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President Pranab Mukherjee
Capital – State/Territory
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The city of New Delhi is located within the National Capital Territory of Delhi.
New Delhi is the capital of India and seat of the executive, legislative, and judiciary branches of the Government of India. It is also the centre of the Government of the National Capital Territory of Delhi. New Delhi is situated within the metropolis of Delhi and is one of the eleven districts of Delhi National Capital Territory. The metropolitan area has a population of around 23 million and a city population is around 11 million.
It is said to be the place of pandava capital, Indraprastha and a seat of the Tomar Rajputs in early medieval period. The foundation stone of the city was laid by George V, Emperor of India during the Delhi Durbar of 1911. It was designed by British architects, Sir Edwin Lutyens and Sir Herbert Baker. The new capital was inaugurated on 13 February 1931,by India’s Viceroy Lord Irwin.
The city’s service sector has expanded due in part to the large skilled English-speaking workforce that has attracted many multinational companies. Key service industries include information technology, telecommunications, hotels, banking, media and tourism.
The 2011 World Wealth Report ranks economic activity in New Delhi at 39, but overall the capital is ranked at 37, above cities like Jakarta and Johannesburg. New Delhi with Beijing shares the top position as the most targeted emerging markets retail destination among Asia-Pacific markets.
The Government of National Capital Territory of Delhi does not release any economic figures specifically for New Delhi but publishes an official economic report on the whole of Delhi annually. According to the Economic Survey of Delhi, the metropolis has a net State Domestic Product (SDP) of Rs. 83,085 crores (for the year 2004–05) and a per capita income of Rs. 53,976($1,200). In the year 2008–09 New Delhi had a Per Capita Income of Rs.1,16,886 ($2,595).It grew by 16.2% to reach Rs.1,35,814 ($3,018) in 2009–10 fiscal. New Delhi’s Per Capita GDP (at PPP) was at $6,860 during 2009–10 fiscal, making it one of the richest cities in India. The tertiary sector contributes 78.4% of Delhi’s gross SDP followed by secondary and primary sectors with 20.2% and 1.4% contribution respectively.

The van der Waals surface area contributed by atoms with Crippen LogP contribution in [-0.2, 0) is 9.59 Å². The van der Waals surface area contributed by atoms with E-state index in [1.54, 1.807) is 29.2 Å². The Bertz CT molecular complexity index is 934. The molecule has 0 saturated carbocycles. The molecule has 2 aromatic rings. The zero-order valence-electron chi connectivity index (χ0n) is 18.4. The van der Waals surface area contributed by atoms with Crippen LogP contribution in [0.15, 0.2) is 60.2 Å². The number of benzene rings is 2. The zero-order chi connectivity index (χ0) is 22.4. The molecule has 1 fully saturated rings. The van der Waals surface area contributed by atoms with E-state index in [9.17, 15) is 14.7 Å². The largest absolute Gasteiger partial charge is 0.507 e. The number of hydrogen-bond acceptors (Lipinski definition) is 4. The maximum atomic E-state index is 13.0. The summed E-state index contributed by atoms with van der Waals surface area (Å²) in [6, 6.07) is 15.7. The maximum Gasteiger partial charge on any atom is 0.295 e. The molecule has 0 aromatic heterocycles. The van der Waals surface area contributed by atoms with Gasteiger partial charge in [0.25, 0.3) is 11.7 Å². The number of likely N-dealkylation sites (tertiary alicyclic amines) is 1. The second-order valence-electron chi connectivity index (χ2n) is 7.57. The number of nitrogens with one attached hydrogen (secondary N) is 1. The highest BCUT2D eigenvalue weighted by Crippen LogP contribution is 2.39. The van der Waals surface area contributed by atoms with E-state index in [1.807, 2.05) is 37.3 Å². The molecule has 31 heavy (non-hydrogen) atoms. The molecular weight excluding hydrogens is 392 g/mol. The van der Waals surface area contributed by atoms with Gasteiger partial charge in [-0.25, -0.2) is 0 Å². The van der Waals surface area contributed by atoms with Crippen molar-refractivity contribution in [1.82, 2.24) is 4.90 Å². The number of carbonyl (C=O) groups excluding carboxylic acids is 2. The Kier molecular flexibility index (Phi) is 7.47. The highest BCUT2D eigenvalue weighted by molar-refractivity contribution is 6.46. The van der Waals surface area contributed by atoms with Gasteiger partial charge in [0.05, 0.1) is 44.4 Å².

The gross state domestic product (GSDP) of Delhi at current prices for the year 2011-12 has been estimated at Rs 3.13 lakh crore, which is an increase of 18.7 per cent over the previous fiscal.
New Delhi is all at once chaotic and calm, a complicated city where cows often wander the shanty-lined streets. The 17th century Red Fort is a mass of domes and turrets, while Chandni Chowk is an exercise in friendly haggling.
Jantar Mantar features larger-than-life sundials and astronomical instruments that are still used to predict the weather. Travelers and locals flock to the India Gate, the national monument of India that honors the soldiers who died in World War I and the Third Afghan War.
- Chatta Chowk, (Covered Bazaar). True to the name, this is a covered bazaar between the gate and the fort itself, now filled with souvenir hawkers.
- Diwan-i-Am, (Hall of Public Audience). This building separates the outer court from the inner court, and has a marble platform for the emperor’s throne.
- Hayat Baksh Bagh, (Life-Bestowing Gardens). Once a grand garden of full of fountains and streams, now sadly all dry — only dry channels and acres of green grass remain.
- Diwan-i-Khas, (Hall of Private Audience). Built completely of marble, this is where the emperor received special visitors.
- Khas Mahal, (Private Palace), The Emperor’s main residence. The octagonal Mussaman Burj tower looks out toward the Yamuna River, and is where the Emperor used to appear before the public for each morning.
- Rang Mahal, (Colour Palace). The residence of the Sultan’s main wife.
- Mumtaz Mahal, (Jewel Palace). Contained six apartments for the Sultan’s harem. Now used as a museum of court textiles, carpets, weapons, etc (free).
- Daawat Khana, A minor palace at the northmost end of the Fort, this was originally the residence of a prince, but it was converted into a tea house by the British, a function it continues today. Basic meals go for around 60 rupees, drinks 10-20 rupees, and it also has the cleanest toilets around.
Swatantra Sangrama Sangrahalaya, (Museum of the Independence Movement). To the left after the Chatta Chowk, this is a reasonably well-presented museum on the history of independence activism in India, starting from the Mutiny of 1857 all the way to Gandhi.